Catalan is also a minority language in surrounding areas. It's being eroded by mass media, etc. but historically languages could get by quite happily without millions of speakers.


The country was formed by a compromise over an argument of who controlled the land

If I remember correctly, Andorra was originally part of the Seo of Urgel. The compromise was that it would be ruled alternately by the (Spanish) Bishop of Urgel and by a French count whose claim eventually passed to the French head of state. Both of these have local representatives (like governors) in Andorra.

However, they don't actually control Andorra any more than the Queen controls Britain! Actual government is a fairly conventional parliamentary democracy, although there are a few oddities because some of the constituencies are so small.


Do they fianace their own infrastructure? They have enough money generated by 6000 people to build roads, sewers and other stuff?

Smaller budget, but fewer people to serve!
Andorra also acts as a tax haven in some respects, so that brings revenue, as does tourism. Andorra certainly isn't poor, and I don't think it gets any foreign aid.


What kind of jobs do people have over there?

Same as anywhere, really. Service jobs dominate the economy. Again, there's a little distortion due to tax differences tempting people and companies across borders ISTR tobacco-growing used to be a big industry but not any more. Tourism dominates the economy.

Andorra has one foot in the EU and one foot out. Take Euros. If you're going, you should have no trouble finding deals outside the peak season.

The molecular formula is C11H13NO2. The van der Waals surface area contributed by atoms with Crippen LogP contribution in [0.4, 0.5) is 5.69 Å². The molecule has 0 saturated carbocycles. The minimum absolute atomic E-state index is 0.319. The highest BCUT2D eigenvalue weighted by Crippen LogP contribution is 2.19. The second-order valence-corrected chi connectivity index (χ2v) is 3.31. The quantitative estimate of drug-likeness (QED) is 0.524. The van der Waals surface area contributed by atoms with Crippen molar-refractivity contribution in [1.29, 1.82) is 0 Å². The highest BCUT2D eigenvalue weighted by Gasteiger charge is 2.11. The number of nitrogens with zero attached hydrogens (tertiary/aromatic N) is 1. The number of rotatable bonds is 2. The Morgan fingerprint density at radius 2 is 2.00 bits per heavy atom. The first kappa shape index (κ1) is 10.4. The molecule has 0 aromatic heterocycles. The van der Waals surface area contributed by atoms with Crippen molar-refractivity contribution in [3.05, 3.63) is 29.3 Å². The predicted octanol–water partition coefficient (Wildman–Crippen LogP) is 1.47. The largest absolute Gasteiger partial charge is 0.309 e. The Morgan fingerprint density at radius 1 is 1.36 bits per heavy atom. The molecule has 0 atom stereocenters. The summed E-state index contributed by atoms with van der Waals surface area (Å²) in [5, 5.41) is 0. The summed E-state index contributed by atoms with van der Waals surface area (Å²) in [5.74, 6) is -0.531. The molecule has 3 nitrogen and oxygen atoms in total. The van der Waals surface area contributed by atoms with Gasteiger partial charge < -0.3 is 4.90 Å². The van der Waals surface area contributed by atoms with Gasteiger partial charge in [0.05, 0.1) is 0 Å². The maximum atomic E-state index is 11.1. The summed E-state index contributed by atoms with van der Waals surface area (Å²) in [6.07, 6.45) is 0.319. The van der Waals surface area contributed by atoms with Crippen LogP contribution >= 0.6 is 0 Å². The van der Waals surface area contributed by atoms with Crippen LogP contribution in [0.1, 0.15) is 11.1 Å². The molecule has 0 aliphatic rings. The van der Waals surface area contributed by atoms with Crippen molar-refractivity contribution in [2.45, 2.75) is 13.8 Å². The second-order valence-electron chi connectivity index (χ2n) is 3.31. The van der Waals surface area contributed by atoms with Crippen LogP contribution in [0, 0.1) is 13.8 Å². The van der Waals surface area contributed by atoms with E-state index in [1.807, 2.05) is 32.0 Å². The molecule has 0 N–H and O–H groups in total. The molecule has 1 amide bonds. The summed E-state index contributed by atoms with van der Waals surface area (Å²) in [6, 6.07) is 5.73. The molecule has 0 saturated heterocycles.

It's a very pretty little country, and I loved it (unfortunately a brief visit)... it's definitely on the shortlist when I look for a new job.



Cunning linguist
User currently offlineBobrayner From United Kingdom, joined Apr 2003, 2227 posts, RR: 6
Reply 5, posted (11 years 7 months 2 weeks 4 days 12 hours ago) and read 3087 times:

It was not a country, but condominium before. Condominium means territory/colony ruled by two (or more) countries. As you could easily guess, Andora was ruled by both France and Spain. Probably because these two countries had some dispute over the territory, so they decided to solve it this way.

We tend to assume that each country is a block of (mostly) contiguous land, with a single government and fixed borders; such that each piece of land is a part of one country (no more and no less); that people tend to speak the same language; that there are no internal constitutional differences or trade barriers; that the government has the same powers everywhere in the country; and so on.

This was not the case when Andorra was formed. Countries were ruled personally; borders moved according to warfare and inheritance and deals between rulers; a person might rule two unrelated regions - contiguous or not - with different powers in each; there might be marcher lands of very dubious status on the border between two competing states; one person could owe homage (or just cash  Smile ) to another person in return for economic control of a "country"; and so on.